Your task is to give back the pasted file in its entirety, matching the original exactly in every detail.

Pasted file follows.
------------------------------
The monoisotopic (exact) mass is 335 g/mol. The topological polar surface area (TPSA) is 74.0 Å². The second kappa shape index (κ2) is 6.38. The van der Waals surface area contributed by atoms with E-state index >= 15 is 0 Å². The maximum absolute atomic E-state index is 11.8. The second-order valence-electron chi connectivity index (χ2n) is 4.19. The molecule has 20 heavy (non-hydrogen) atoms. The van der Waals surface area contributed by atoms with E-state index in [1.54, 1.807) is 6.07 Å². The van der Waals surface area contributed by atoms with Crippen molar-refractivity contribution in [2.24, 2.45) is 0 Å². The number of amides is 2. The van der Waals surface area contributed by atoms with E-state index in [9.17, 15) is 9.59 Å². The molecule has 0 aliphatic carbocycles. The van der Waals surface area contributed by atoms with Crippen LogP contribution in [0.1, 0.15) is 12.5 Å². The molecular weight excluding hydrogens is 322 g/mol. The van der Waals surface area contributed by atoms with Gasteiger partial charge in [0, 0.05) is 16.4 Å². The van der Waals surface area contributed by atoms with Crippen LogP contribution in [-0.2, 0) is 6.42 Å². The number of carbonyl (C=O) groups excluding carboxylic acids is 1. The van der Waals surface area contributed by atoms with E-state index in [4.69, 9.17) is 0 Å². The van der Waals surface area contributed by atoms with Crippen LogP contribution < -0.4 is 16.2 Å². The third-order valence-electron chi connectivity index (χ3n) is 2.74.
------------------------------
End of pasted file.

The monoisotopic (exact) mass is 335 g/mol. The topological polar surface area (TPSA) is 74.0 Å². The second kappa shape index (κ2) is 6.38. The van der Waals surface area contributed by atoms with E-state index >= 15 is 0 Å². The maximum absolute atomic E-state index is 11.8. The second-order valence-electron chi connectivity index (χ2n) is 4.19. The molecule has 20 heavy (non-hydrogen) atoms. The van der Waals surface area contributed by atoms with E-state index in [1.54, 1.807) is 6.07 Å². The van der Waals surface area contributed by atoms with Crippen molar-refractivity contribution in [2.24, 2.45) is 0 Å². The number of amides is 2. The van der Waals surface area contributed by atoms with E-state index in [9.17, 15) is 9.59 Å². The molecule has 0 aliphatic carbocycles. The van der Waals surface area contributed by atoms with Crippen LogP contribution in [0.1, 0.15) is 12.5 Å². The molecular weight excluding hydrogens is 322 g/mol. The van der Waals surface area contributed by atoms with Gasteiger partial charge in [0, 0.05) is 16.4 Å². The van der Waals surface area contributed by atoms with Crippen LogP contribution in [-0.2, 0) is 6.42 Å². The number of carbonyl (C=O) groups excluding carboxylic acids is 1. The van der Waals surface area contributed by atoms with E-state index in [4.69, 9.17) is 0 Å². The van der Waals surface area contributed by atoms with Crippen LogP contribution < -0.4 is 16.2 Å². The third-order valence-electron chi connectivity index (χ3n) is 2.74.